ANIMAL WATCH--This week is Urban Wildlife Week, culminating with ‘P22 Day’ on Saturday October 22nd, a day-long celebration of Los Angeles’ most famous feline resident.
P22 is a 7-½ year old mountain lion living in Griffith Park, right in the heart of the city. His story is so captivating and inspirational I felt he deserved his own documentary feature film, “The Cat that Changed America”, which has just been submitted to the Sundance Film Festival, as well as other major film festivals in the US. When the trailer was released on social media last weekend, it rapidly reached an audience of 30,000 people, adding to P22’s already established fan base.
P22 was born in the Santa Monica Mountains west of Downtown LA, and he had to cross two of the busiest freeways in the country, the 405 and the 101 to arrive in his new home in Griffith Park. In doing so, he travelled through one of the most densely populated areas, through Bel Air and Beverly Hills, and came within a couple of miles of the Hollywood Walk of Fame. Incredibly no one saw him. Los Angeles is one of the few urban cities to have large carnivores living within its city limits.
“He’s called P22 because he is the 22nd puma we’ve captured in our study,” says wildlife biologist Jeff Sikich from the National Park Service. Jeff has been radio-tracking P22 ever since his first discovery in 2012, and the National Park Service biologists are conducting extensive studies into the Mountain lions of the Santa Monica mountains, looking at their genetic diversity and issues of connectivity.
For four years now, Jeff has been following P22 in Griffith Park, monitoring his movements and finding out about his habits. P22 like all mountain lions is secretive and nocturnal, so filming him for the documentary was the biggest challenge. Mountain lions are called ‘Ghosts Cats’ for good reason. They are shy of people, incredibly elusive, and difficult to track. Luckily photographs and footage of P22 was filmed on camera traps, provided by the Griffith Park connectivity study as well as the National Park Service. Cameras were placed along trails. Hundreds of pictures were taken of the wildlife coming in and out of Griffith Park, including bobcats, skunks, deer and coyote.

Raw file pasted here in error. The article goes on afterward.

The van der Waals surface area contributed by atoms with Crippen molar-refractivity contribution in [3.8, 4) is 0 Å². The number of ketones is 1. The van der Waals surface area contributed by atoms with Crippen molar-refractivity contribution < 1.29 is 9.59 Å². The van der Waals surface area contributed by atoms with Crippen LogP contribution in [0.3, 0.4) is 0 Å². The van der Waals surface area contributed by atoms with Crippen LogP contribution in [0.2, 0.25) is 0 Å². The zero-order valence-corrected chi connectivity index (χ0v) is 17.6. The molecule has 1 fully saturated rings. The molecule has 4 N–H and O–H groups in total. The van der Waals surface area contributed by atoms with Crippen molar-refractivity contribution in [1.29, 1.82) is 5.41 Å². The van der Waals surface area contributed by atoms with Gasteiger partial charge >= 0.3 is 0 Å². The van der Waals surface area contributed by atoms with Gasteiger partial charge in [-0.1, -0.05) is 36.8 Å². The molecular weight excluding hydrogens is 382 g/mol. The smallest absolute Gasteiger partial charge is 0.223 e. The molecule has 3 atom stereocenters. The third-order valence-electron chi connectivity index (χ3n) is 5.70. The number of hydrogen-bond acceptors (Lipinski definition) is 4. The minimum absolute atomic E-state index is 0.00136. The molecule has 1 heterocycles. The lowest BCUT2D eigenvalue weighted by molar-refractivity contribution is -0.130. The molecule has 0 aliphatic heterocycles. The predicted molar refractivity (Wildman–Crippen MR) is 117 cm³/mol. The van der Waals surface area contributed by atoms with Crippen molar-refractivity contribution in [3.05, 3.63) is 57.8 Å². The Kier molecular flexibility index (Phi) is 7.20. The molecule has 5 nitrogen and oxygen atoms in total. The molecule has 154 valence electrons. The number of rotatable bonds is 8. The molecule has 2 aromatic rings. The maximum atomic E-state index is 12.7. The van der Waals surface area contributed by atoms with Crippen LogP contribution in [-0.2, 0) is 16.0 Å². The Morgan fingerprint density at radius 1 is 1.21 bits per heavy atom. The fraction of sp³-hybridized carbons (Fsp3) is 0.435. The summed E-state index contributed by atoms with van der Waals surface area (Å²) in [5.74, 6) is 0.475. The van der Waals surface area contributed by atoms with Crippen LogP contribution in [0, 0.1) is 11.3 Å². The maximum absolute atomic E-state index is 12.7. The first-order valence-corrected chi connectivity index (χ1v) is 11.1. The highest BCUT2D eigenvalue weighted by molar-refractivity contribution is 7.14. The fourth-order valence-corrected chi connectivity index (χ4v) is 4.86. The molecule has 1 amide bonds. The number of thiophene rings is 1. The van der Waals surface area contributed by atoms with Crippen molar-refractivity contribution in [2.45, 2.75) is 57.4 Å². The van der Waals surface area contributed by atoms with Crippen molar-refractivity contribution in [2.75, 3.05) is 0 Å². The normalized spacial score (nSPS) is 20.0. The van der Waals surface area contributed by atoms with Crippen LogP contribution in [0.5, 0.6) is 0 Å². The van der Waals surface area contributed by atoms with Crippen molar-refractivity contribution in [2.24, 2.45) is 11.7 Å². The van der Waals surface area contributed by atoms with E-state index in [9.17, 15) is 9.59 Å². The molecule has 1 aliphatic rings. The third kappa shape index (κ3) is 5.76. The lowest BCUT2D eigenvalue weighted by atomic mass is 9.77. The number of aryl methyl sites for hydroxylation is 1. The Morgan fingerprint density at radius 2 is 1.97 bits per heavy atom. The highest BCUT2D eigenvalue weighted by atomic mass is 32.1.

As a natural history film maker myself, I first became aware of P22 when he was photographed for National Geographic magazine, walking in front of the Hollywood sign. But it was only after speaking to wildlife biologist Miguel Ordeñana, who captured the first photograph of P22 on one of his camera traps - “It was the biggest discovery that no one expected” - did I uncover the extent of his incredible journey.
Yet despite P22’s celebrity living in the shadow of the Hollywood sign, and becoming a symbol for urban wildlife, he is now trapped in the park. He’s hemmed in by freeways and the urban sprawl, and will probably die a lonely bachelor. It’s very unlikely that another mountain lion will make that journey and survive.
P22’s plight has aroused the sympathy of not only conservationists but also anyone who hears of his story. “Angelenos love him,” says Beth Pratt, the California Director for the National Wildlife Federation. “Who can’t relate to being dateless on a Friday night and stuck in traffic?”
The territory range of a mountain lion is 200 square miles, and males will fight to the death over territory. As a young male, P22 had no choice but to leave his birthplace in the Santa Monica Mountains and strike out to find a territory of his own. “He’s the Neil Armstrong of his kind,” says Beth. “He made a journey into the unknown.” It was a miraculous but hazardous journey, as mountain lions die on our freeways as they try to disperse.